When Gatehouse purchased the newspaper from the Morris family, it did not buy the two Amarillo buildings, where the newspaper offices and the distribution center are located, Granfeldt said.
“Although we are proud of the historical significance of the Globe-News building on South Harrison, our employees are very excited to move to a new space, with a great view. Our operations here in Amarillo won’t change as we move to the FirstBank Southwest Tower. This is simply a new location.”
Lobby space, which will allow customers to have easy access to subscription payments, classified ads, legal ads and obituaries, will be a feature of the new location, Granfeldt said. All of the current phone numbers will remain the same.
The distribution center on Van Buren Street is also moving. A new distribution center, where carriers will pick up their papers for delivery, will be announced in the coming weeks, Granfeldt said. The Globe-News is printed in Lubbock with pages designed and sent from the GateHouse Center for News and Design in Austin to the regional printing plant in Lubbock. The company prints the Lubbock Avalanche-Journal, The Amarillo Globe-News and the Odessa American in Lubbock (about 1.4 million copies a month), plus 18 commercial newspaper jobs.
A bright future
Beth Duke, executive director of Center City, worked at the Globe-News from 1975, when she started as a summer intern, until 2005, when she retired as city editor in 2005.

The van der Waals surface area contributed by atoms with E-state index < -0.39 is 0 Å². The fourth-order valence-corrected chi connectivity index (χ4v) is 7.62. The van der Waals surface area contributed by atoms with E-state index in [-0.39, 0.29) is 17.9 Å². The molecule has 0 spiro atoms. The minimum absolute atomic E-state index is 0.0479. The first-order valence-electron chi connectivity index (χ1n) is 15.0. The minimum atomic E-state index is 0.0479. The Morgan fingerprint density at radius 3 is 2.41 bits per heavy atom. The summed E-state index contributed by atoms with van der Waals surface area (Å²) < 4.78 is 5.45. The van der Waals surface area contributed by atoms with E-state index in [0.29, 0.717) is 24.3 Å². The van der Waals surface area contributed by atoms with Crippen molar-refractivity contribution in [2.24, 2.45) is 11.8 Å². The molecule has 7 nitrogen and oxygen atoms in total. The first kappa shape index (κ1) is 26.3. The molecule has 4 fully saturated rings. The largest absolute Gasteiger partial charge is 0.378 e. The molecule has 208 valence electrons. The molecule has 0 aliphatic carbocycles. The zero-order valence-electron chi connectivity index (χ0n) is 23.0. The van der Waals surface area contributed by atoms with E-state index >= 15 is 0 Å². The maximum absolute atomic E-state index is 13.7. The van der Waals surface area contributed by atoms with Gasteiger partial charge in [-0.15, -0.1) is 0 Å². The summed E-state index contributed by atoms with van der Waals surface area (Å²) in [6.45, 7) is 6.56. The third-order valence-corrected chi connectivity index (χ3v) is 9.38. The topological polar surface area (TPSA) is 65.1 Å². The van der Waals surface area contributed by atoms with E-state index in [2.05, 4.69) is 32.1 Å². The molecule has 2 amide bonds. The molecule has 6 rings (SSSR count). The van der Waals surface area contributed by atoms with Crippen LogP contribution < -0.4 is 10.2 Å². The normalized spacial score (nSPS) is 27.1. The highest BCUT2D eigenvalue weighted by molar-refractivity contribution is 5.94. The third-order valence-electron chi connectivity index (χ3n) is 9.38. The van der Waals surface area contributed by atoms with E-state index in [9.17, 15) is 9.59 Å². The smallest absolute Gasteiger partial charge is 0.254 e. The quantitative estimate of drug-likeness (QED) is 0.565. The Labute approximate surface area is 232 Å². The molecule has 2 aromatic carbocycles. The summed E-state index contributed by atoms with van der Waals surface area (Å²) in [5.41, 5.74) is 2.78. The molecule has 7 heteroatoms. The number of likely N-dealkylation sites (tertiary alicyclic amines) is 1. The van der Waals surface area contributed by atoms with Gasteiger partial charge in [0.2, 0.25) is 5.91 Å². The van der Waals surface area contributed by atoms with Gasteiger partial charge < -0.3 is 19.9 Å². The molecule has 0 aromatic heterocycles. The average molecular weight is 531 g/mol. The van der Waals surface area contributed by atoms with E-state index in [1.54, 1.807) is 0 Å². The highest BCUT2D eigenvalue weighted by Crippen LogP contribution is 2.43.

Duke said that both she and her husband Ralph, who also worked at the newspaper as a photographer, have fond memories of the Harrison Street building.
“I love our historic buildings downtown, but I especially love the Globe-News buildings because they hold so many memories for me,” Duke said. “The Harrison Street building was impressive, starting with the great quote over the door, ‘A newspaper may be forgiven for lack of wisdom but never for lack of courage.’ ” Duke said the Harrison Street building was a maze of hallways, tiny offices and photographic darkrooms.
She continued: “The enormous basement held giant rolls of newsprint - usually a six-week supply. When we gave tours to school children, we told them the rolls of newsprint if unrolled would reach from downtown to Wonderland Park. The pressroom had a two-story printing press that printed five editions every weekday when we had an afternoon paper. A few times, I pushed the button to 'stop the presses.'
Duke said the Harrison and Van Buren buildings are in a great location for redevelopment.
“With the opening of the West Texas A&M University Amarillo Center on Tyler Street, Center City is seeing more interest in the area west of Polk Street,” Duke said. “The WTAMU Amarillo Center will bring more students, faculty and staff to downtown. Tenth Avenue is a major corridor for downtown with lots of possibilities for retail, residential and offices. I know those historic buildings will have a great future.”
Belinda Mills, director of operations and advertising, said she also is excited about the move.
"The Amarillo Globe-News is a tremendous local icon, and we are very excited to be ushering it into a new chapter of our rich history. We are all very excited to be moving onward and upward,” she said. "Our dedicated staff will continue the commitment of excellence to our readers as well as our advertisers and community."
Regional Executive Editor of the Amarillo Globe-News and the Lubbock Avalanche-Journal Jill Nevels-Haun added: "It feels like an epic voyage, although it's a short journey.
"This move, which some have referred to as the dawn of a new day, is like a rebirth for the Globe-News. This is an exciting time as we continue to evolve and provide our audience with compelling, local content each day. We build on the strength of the rich history in this community. Bob Dylan put it best: ‘He not busy being born is busy dying.’ "